If you have even got this far into the review for Electrical Language, Cherry Red’s lovingly packaged 4CD compilation of Independent British Synth Pop (78-84) , chances are you have at least one or two 80s compilations in your possession. There is also a good chance that these include ‘Tainted Love’, ‘Don’t You Want Me’ (though Human League actually resisted the retro compilation market for a long time) and, of course, ‘Relax’. All fine, and indeed, groundbreaking records. But the set that Cherry Red have curated here carefully avoids those well-trodden paths and instead puts together a fascinating collection of music that comes from a wide range of artists, from cult concerns’ finest moments to lesser-heard cuts from some of the major players. You would probably need to take out a mortgage to buy the singles included here individually; to have them rounded up and presented with 12,000 words of backstory and a healthy dose of original artwork is certainly an attractive proposition.
Having said the above, the set actually kicks off with a bona fide Top 40 hit, in Thomas Dolby‘s magnificent ‘Windpower’, possibly the only chart smash to include a section of the shipping forecast, and not exactly a permanent fixture of those Rubix Cube flavoured comps. Other big names on CD1 include Orchestral Manoeuvres In The Dark, an inspired selection with ‘Red Frame / White Light’, the single which some feel stalled their march to the higher echelons of the charts, following on from poptastic debut ‘Electricity’. In reality, it was a perfect single which showcased the band’s often-overlooked less commercial side (it was actually about a telephone box!) at the same time as having a hook that will stick in your head forever once heard. There is even a conservation group to save said telephone box (Friends of 632-3003 – why not give it a call?!).
The Normal‘s ‘Warm Leatherette’ (a double A-side with T.V.O.D.) was another landmark record and the public’s first exposure to future Mute Records boss Daniel Miller. The Normal didn’t make any more singles, but this one remains a huge cult favourite. Plus, it has the catalogue number Mute001, which can only be a very cool thing. Elsewhere, future chart-toppers (as part of M/A/R/R/S) Colourbox contribute the wonderful ‘Tarantula’, which is a treat for this writer having heard the (very different) cover on This Mortal Coil‘s ‘Filigree and Shadow’ a million times without really realising it was a Colourbox tune. The demo-like charm only adds to the song, which was unbelievably a B-side back in 1982. The unmistakable sound of the Casio VL-Tone (a hand-held synth that was all the rage in the early 80s) ushers on Testcard F with the Young Marble Giants-ish ‘Bandwagon Tango’, while Bill Nelson‘s Be-Bop Deluxe supply the compilation’s title track with a brilliant track which marries rock guitars with the synth pop that the band (formed in 1972) had veered towards. It’s an interesting combination that works a lot better than you might think.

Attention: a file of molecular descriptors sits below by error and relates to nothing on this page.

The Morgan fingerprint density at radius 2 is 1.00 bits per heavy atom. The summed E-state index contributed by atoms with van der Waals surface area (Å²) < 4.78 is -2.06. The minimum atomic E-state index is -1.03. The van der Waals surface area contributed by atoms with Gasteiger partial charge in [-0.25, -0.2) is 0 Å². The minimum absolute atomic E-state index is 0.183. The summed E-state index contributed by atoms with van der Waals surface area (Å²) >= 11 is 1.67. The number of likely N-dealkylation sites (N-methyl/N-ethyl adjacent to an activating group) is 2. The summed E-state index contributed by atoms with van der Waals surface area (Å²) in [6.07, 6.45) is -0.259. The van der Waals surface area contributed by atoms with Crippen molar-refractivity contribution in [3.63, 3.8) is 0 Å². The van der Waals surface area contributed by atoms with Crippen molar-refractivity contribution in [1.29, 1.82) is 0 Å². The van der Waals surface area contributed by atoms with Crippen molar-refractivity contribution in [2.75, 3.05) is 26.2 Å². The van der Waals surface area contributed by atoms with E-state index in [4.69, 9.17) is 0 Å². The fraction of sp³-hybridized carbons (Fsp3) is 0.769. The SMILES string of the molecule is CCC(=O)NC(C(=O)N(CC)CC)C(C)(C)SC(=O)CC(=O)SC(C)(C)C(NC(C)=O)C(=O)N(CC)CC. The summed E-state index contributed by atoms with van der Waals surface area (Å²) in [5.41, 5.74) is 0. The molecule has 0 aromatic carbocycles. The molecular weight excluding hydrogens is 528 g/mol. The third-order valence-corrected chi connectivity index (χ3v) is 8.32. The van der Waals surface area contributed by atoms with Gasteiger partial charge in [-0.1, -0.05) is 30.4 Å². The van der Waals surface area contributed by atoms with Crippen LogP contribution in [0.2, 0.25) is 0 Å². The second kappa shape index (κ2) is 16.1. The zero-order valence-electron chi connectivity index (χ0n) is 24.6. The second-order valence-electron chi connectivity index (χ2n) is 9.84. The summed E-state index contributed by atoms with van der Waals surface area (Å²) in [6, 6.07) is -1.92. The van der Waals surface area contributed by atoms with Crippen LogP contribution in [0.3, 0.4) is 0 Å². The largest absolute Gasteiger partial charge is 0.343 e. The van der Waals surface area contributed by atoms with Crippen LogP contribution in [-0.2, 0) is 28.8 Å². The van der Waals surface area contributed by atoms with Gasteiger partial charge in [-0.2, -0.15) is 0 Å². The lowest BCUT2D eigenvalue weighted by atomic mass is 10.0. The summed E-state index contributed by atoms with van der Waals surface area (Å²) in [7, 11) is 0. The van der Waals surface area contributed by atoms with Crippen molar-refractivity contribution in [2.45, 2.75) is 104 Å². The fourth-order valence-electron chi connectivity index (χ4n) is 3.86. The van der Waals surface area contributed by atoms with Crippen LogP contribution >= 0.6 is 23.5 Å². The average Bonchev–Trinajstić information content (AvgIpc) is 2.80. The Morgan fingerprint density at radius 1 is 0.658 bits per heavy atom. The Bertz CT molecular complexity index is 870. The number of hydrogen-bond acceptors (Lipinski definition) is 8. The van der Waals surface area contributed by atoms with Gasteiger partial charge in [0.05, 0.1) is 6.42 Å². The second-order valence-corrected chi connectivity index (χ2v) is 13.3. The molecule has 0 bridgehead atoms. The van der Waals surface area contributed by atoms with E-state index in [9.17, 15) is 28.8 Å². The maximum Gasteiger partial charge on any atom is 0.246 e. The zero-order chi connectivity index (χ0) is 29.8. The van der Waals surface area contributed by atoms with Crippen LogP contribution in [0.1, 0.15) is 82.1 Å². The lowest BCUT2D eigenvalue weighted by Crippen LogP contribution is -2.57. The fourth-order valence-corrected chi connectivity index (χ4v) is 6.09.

CD2 starts with another heavyweight, the previously mentioned Human League, and their iconic ‘Circus Of Death’, an uneasy-listening song which appeared as the B-side to their ‘Being Boiled’ single (eventually a huge hit following a post-fame reissue). Another massive cult smash here is ‘XOYO’, a totally fabulous single from Manchester’s The Passage with a killer chorus (great to hear it on Radcliffe & Maconie’s famous ‘The Chain feature recently!). Thomas Leer, who later went on to work with Propaganda‘s Claudia Brucken in Act, appears with ‘Mr Nobody’, which nods in a jazz-funk direction and The Mobiles supply the evergreen ‘Drowning In Berlin’, downbeat as ever but an actual Number 9 hit back at the start of 1982. Notable mentions too go to Local Boy Makes Good with ‘Hypnotic Rhythm’, the B-side of their only single ‘Horoscope’ and a crazy Soft Cell inspired (possibly) Alvin Stardust cover, ‘My Coo Ca Choo’ by Beasts In Cages. It was to be their only release.
Over on CD3, the splendid Fiat Lux contribute their debut single ‘Feels Like Winter Again’ (originally released on the aforementioned Bill Nelson’s Cocteau label) and it still sounds like it should have been a massive hit, while Eyeless In Gaza (who released an astonishing seven albums between 1980-1983) feature with the sub-two minute melodrama of ‘Veil Like Calm’ and the brilliantly-named Drinking Electricity come across like a cross between Kraftwerk and The B-52s, complete with the eccentricity of both, in their ‘Good Times’ single, later covered to significant critical acclaim and commercial success by Crystal Castles.
CD4 has a very welcome appearance from Lori & The Chameleons with their excellent ‘Touch’ and erstwhile Josef K frontman Paul Haig crops up with ‘Time’, a B-side which shows that Haig’s vocal was still very recognisable from his days with that band, but the music was altogether different, with a kind of John Foxx sense of drama and melancholy. It’s another winner. Science crop up with their seemingly chart-bound ‘Look Don’t Touch’ (it would have sat perfectly comfortably in those early 80s charts alongside Ultravox and Soft Cell, but it sadly wasn’t to be).
There are so many more gems on Electrical Language that a review four times as long wouldn’t do it justice, (how have I not even mentioned Fad Gaget, Section 25 or Camera Obscura -not that one!), but the main message here is that this compilation is very accessible; though many of the acts may be considered relatively obscure, there are so many singles here that, with an ounce of luck, could have followed the likes of The Mobiles and Human League into the upper reaches of the charts. It’s an absolute treasure trove.
Electrical Language is released by Cherry Red Records on 31st May 2019.